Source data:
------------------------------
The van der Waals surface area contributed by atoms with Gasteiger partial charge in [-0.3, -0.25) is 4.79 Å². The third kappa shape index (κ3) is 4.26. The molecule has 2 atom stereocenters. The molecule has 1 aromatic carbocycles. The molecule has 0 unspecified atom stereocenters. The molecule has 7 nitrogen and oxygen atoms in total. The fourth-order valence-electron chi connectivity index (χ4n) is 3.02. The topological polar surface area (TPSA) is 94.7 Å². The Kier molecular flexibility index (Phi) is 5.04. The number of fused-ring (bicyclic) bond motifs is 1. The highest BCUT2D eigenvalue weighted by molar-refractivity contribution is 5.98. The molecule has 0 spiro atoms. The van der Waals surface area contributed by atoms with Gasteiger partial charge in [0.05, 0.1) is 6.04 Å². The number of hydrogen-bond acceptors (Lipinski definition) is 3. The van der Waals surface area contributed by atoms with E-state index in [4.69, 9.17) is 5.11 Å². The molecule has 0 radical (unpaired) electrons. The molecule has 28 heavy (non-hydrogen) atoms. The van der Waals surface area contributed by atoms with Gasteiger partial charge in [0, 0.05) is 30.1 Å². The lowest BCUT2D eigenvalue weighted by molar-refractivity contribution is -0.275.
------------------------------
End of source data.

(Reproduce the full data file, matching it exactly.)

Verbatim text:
The van der Waals surface area contributed by atoms with Gasteiger partial charge in [-0.3, -0.25) is 4.79 Å². The third kappa shape index (κ3) is 4.26. The molecule has 2 atom stereocenters. The molecule has 1 aromatic carbocycles. The molecule has 0 unspecified atom stereocenters. The molecule has 7 nitrogen and oxygen atoms in total. The fourth-order valence-electron chi connectivity index (χ4n) is 3.02. The topological polar surface area (TPSA) is 94.7 Å². The Kier molecular flexibility index (Phi) is 5.04. The number of fused-ring (bicyclic) bond motifs is 1. The highest BCUT2D eigenvalue weighted by molar-refractivity contribution is 5.98. The molecule has 0 spiro atoms. The van der Waals surface area contributed by atoms with Gasteiger partial charge in [0.05, 0.1) is 6.04 Å². The number of hydrogen-bond acceptors (Lipinski definition) is 3. The van der Waals surface area contributed by atoms with E-state index in [4.69, 9.17) is 5.11 Å². The molecule has 0 radical (unpaired) electrons. The molecule has 28 heavy (non-hydrogen) atoms. The van der Waals surface area contributed by atoms with Gasteiger partial charge in [0, 0.05) is 30.1 Å². The lowest BCUT2D eigenvalue weighted by molar-refractivity contribution is -0.275.